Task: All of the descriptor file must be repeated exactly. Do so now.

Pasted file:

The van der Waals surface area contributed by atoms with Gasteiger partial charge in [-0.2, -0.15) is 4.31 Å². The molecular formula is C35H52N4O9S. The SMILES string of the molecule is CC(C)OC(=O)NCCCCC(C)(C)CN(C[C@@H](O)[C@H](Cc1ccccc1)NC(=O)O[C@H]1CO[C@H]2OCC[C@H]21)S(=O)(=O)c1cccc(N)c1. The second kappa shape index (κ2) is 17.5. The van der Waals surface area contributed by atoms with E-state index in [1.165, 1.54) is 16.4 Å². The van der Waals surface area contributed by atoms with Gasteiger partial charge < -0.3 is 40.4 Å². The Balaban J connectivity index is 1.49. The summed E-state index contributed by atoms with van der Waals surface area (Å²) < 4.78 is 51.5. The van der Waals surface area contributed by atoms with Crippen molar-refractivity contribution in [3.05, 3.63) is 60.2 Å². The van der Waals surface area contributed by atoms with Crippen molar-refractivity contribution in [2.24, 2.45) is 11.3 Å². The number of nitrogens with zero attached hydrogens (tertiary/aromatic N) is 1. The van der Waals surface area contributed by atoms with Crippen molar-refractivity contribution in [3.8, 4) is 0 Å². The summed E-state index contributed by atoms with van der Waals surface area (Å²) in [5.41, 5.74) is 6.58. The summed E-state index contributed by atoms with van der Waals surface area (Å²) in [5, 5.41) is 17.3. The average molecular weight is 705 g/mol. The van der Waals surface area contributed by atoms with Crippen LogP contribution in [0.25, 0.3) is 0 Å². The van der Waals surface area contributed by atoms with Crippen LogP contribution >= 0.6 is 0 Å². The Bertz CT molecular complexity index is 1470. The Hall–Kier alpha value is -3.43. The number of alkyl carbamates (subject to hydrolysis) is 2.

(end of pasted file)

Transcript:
The van der Waals surface area contributed by atoms with Gasteiger partial charge in [-0.2, -0.15) is 4.31 Å². The molecular formula is C35H52N4O9S. The SMILES string of the molecule is CC(C)OC(=O)NCCCCC(C)(C)CN(C[C@@H](O)[C@H](Cc1ccccc1)NC(=O)O[C@H]1CO[C@H]2OCC[C@H]21)S(=O)(=O)c1cccc(N)c1. The second kappa shape index (κ2) is 17.5. The van der Waals surface area contributed by atoms with E-state index in [1.165, 1.54) is 16.4 Å². The van der Waals surface area contributed by atoms with Gasteiger partial charge < -0.3 is 40.4 Å². The Balaban J connectivity index is 1.49. The summed E-state index contributed by atoms with van der Waals surface area (Å²) < 4.78 is 51.5. The van der Waals surface area contributed by atoms with Crippen molar-refractivity contribution in [3.05, 3.63) is 60.2 Å². The van der Waals surface area contributed by atoms with Crippen molar-refractivity contribution in [2.24, 2.45) is 11.3 Å². The number of nitrogens with zero attached hydrogens (tertiary/aromatic N) is 1. The van der Waals surface area contributed by atoms with Crippen molar-refractivity contribution in [3.8, 4) is 0 Å². The summed E-state index contributed by atoms with van der Waals surface area (Å²) in [5.41, 5.74) is 6.58. The summed E-state index contributed by atoms with van der Waals surface area (Å²) in [5, 5.41) is 17.3. The average molecular weight is 705 g/mol. The van der Waals surface area contributed by atoms with Crippen LogP contribution in [0.25, 0.3) is 0 Å². The van der Waals surface area contributed by atoms with Crippen LogP contribution >= 0.6 is 0 Å². The Bertz CT molecular complexity index is 1470. The Hall–Kier alpha value is -3.43. The number of alkyl carbamates (subject to hydrolysis) is 2.